In my last post, From Hollywood to Healthcare, I introduced you to the world of coaching and how the core coaching competencies can help healthcare practitioners, especially in engaging the workforce, which in turn, engages patients. With hospital reimbursements now partially influenced by patient satisfaction scores, the focus on a patient-centered healthcare system and patient engagement is gaining more and more momentum.
In 2007, Washington became the first state to enact legislation to encourage shared decision making, in which patients and providers consider the condition, treatment options, and the patient’s preferences in order to come to a consensus on the treatment plan. Moving in this direction brings the role of a healthcare professional to a whole new level. In 2013, the Nursing Alliance for Quality Care unveiled a plan to enhance a nurse’s role in increasing patient engagement.
Here are three simple tips for engaging patients:
Ask, don’t tell. It is not just about delivering lab results and treatment options. Ask open-ended questions to engage patients and listen for a patient’s values, preferences, and needs. When Tracy Whitworth, the Survivorship Care Coordinator for Cancer Treatment Centers of America in Phoenix, became a certified professional coach, she said one of the most valuable coaching skills she attained that altered her approach with patient care was no longer presuming that she had all the answers.
“While in the past, coming up with solutions for my clients was done out of good intentions to help them, I now see my role as providing them with the appropriate information they require,” she told me. “I can then guide them with empowering questions to assist them in realizing they have the answers on what is best for them to move forward so they are thriving in life.”
Be mindful of your energy and attitude. How you "show up" matters. It’s difficult to create a connection with a patient or caregiver if you walk in feeling stressed, frazzled, distracted, and with your mind racing about all the tasks that lie ahead. Dr. Danielle Ofri writes in Slate magazine, “Patients of doctors who score lower on tests that measure empathy appear to have worse clinical outcomes.”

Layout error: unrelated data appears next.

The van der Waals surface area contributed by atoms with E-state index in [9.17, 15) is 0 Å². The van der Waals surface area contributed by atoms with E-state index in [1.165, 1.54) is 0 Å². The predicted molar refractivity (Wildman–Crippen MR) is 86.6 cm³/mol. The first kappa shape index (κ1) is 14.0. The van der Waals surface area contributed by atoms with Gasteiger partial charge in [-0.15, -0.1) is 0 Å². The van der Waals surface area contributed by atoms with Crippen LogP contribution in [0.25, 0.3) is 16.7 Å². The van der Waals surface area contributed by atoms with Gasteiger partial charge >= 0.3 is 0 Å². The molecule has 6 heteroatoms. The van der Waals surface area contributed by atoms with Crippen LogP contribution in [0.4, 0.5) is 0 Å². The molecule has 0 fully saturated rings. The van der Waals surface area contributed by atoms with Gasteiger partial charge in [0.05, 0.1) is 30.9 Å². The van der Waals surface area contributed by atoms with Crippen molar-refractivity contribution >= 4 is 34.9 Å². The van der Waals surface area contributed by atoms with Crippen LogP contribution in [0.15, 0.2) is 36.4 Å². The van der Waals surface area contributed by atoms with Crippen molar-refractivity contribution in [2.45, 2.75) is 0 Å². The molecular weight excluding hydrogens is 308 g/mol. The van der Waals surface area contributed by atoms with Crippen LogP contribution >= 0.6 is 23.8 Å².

Without a doubt, energy has an impact on engagement -- both yours and a patient’s. Give yourself and your patient the gift of taking a moment to slow down, breathe, and reconnect with the compassion that typically inspires nurses to choose the profession in the first place.
See the value in patients undertaking their own research. The age of the Internet has enticed patients to be more involved. Googling one’s diagnosis is a sign of patient engagement. Appreciate their efforts and that they are taking charge. Guide them to utilize the information in the right way and seek quality resources, including your own organization’s website.
Sites like iHadCancer.com and patientslikeme.com foster patient healing because those with similar problems know what your patient wants to hear. Ask your patients what other ways they may want to take charge of their wellbeing, as this could be a launching pad for behavior change.
Patients who are actively involved in their health tend to have better outcomes. And although officials are still researching what the best practices for engaging patients are, these simple, daily reminders should be helpful tips for engaging patients.
FDA Approves Onivyde for Advanced Pancreatic Cancer Marijke Vroomen Durning, RN, 10/27/2015 3 On October 22, 2015, the US Food and Drug Administration (FDA) approved Onivyde (irinotecan liposome injection, Merrimack Pharmaceuticals, Inc.), in combination with fluorouracil ...